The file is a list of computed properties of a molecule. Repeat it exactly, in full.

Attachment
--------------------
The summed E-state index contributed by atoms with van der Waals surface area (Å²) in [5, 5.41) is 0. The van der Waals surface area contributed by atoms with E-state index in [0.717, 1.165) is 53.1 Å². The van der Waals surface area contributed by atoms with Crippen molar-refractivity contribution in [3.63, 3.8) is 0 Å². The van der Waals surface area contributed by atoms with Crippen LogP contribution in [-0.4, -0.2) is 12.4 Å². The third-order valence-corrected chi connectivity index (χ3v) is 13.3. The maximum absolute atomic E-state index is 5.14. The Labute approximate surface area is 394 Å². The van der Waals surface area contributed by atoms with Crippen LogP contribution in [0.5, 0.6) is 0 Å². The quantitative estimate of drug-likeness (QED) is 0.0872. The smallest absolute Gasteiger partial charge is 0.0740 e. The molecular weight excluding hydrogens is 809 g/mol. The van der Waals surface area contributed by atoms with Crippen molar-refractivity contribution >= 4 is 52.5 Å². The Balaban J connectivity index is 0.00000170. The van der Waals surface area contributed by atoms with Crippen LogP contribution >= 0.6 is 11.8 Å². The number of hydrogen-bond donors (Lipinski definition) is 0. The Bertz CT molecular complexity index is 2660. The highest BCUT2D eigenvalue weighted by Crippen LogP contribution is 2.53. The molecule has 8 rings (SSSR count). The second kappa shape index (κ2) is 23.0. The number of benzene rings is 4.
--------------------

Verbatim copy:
The summed E-state index contributed by atoms with van der Waals surface area (Å²) in [5, 5.41) is 0. The van der Waals surface area contributed by atoms with E-state index in [0.717, 1.165) is 53.1 Å². The van der Waals surface area contributed by atoms with Crippen molar-refractivity contribution in [3.63, 3.8) is 0 Å². The van der Waals surface area contributed by atoms with Crippen LogP contribution in [-0.4, -0.2) is 12.4 Å². The third-order valence-corrected chi connectivity index (χ3v) is 13.3. The maximum absolute atomic E-state index is 5.14. The Labute approximate surface area is 394 Å². The van der Waals surface area contributed by atoms with Crippen LogP contribution in [0.5, 0.6) is 0 Å². The quantitative estimate of drug-likeness (QED) is 0.0872. The smallest absolute Gasteiger partial charge is 0.0740 e. The molecular weight excluding hydrogens is 809 g/mol. The van der Waals surface area contributed by atoms with Crippen molar-refractivity contribution >= 4 is 52.5 Å². The Balaban J connectivity index is 0.00000170. The van der Waals surface area contributed by atoms with Crippen LogP contribution >= 0.6 is 11.8 Å². The number of hydrogen-bond donors (Lipinski definition) is 0. The Bertz CT molecular complexity index is 2660. The highest BCUT2D eigenvalue weighted by Crippen LogP contribution is 2.53. The molecule has 8 rings (SSSR count). The second kappa shape index (κ2) is 23.0. The number of benzene rings is 4.